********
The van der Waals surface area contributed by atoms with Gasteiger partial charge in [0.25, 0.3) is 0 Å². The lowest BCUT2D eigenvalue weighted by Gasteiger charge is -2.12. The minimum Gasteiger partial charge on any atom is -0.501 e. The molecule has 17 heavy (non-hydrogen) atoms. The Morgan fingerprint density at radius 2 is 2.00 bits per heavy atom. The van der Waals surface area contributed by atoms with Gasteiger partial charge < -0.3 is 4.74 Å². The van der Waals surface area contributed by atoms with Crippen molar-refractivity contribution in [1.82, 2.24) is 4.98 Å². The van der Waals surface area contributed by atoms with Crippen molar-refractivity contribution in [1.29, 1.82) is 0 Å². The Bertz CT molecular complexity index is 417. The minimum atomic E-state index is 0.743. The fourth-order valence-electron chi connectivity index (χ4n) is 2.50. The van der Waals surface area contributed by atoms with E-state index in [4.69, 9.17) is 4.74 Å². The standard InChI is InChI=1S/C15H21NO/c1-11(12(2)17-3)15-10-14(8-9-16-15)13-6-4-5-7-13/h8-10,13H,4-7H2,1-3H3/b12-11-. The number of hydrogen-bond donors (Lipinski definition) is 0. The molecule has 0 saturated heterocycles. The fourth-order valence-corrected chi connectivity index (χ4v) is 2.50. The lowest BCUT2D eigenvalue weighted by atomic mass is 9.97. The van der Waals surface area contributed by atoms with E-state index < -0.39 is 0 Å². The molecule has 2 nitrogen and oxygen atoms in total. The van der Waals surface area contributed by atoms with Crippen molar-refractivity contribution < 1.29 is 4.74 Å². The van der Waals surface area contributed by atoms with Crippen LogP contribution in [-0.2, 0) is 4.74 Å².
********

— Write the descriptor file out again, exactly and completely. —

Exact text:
The van der Waals surface area contributed by atoms with Gasteiger partial charge in [0.25, 0.3) is 0 Å². The lowest BCUT2D eigenvalue weighted by Gasteiger charge is -2.12. The minimum Gasteiger partial charge on any atom is -0.501 e. The molecule has 17 heavy (non-hydrogen) atoms. The Morgan fingerprint density at radius 2 is 2.00 bits per heavy atom. The van der Waals surface area contributed by atoms with Gasteiger partial charge < -0.3 is 4.74 Å². The van der Waals surface area contributed by atoms with Crippen molar-refractivity contribution in [1.82, 2.24) is 4.98 Å². The van der Waals surface area contributed by atoms with Crippen molar-refractivity contribution in [1.29, 1.82) is 0 Å². The Bertz CT molecular complexity index is 417. The minimum atomic E-state index is 0.743. The fourth-order valence-electron chi connectivity index (χ4n) is 2.50. The van der Waals surface area contributed by atoms with E-state index in [4.69, 9.17) is 4.74 Å². The standard InChI is InChI=1S/C15H21NO/c1-11(12(2)17-3)15-10-14(8-9-16-15)13-6-4-5-7-13/h8-10,13H,4-7H2,1-3H3/b12-11-. The number of hydrogen-bond donors (Lipinski definition) is 0. The molecule has 0 saturated heterocycles. The fourth-order valence-corrected chi connectivity index (χ4v) is 2.50. The lowest BCUT2D eigenvalue weighted by atomic mass is 9.97. The van der Waals surface area contributed by atoms with E-state index < -0.39 is 0 Å². The molecule has 2 nitrogen and oxygen atoms in total. The van der Waals surface area contributed by atoms with Crippen molar-refractivity contribution < 1.29 is 4.74 Å². The van der Waals surface area contributed by atoms with Crippen LogP contribution in [-0.2, 0) is 4.74 Å².